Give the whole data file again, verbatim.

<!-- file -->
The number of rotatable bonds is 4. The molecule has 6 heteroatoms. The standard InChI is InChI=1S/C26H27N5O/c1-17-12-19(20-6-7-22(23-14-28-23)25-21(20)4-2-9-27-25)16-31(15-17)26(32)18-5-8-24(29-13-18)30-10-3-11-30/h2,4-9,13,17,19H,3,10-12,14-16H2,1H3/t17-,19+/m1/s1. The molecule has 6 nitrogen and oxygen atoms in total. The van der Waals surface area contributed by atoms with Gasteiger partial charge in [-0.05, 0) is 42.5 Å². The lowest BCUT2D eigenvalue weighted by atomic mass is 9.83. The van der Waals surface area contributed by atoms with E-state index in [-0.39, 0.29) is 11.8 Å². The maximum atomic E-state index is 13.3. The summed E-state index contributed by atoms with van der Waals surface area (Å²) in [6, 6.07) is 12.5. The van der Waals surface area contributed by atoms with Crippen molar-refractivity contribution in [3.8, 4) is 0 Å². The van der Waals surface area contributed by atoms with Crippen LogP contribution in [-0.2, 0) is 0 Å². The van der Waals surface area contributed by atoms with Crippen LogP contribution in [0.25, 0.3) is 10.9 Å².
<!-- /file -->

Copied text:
The number of rotatable bonds is 4. The molecule has 6 heteroatoms. The standard InChI is InChI=1S/C26H27N5O/c1-17-12-19(20-6-7-22(23-14-28-23)25-21(20)4-2-9-27-25)16-31(15-17)26(32)18-5-8-24(29-13-18)30-10-3-11-30/h2,4-9,13,17,19H,3,10-12,14-16H2,1H3/t17-,19+/m1/s1. The molecule has 6 nitrogen and oxygen atoms in total. The van der Waals surface area contributed by atoms with Gasteiger partial charge in [-0.05, 0) is 42.5 Å². The lowest BCUT2D eigenvalue weighted by atomic mass is 9.83. The van der Waals surface area contributed by atoms with E-state index in [-0.39, 0.29) is 11.8 Å². The maximum atomic E-state index is 13.3. The summed E-state index contributed by atoms with van der Waals surface area (Å²) in [6, 6.07) is 12.5. The van der Waals surface area contributed by atoms with Crippen molar-refractivity contribution in [3.8, 4) is 0 Å². The van der Waals surface area contributed by atoms with Crippen LogP contribution in [-0.2, 0) is 0 Å². The van der Waals surface area contributed by atoms with Crippen LogP contribution in [0.25, 0.3) is 10.9 Å².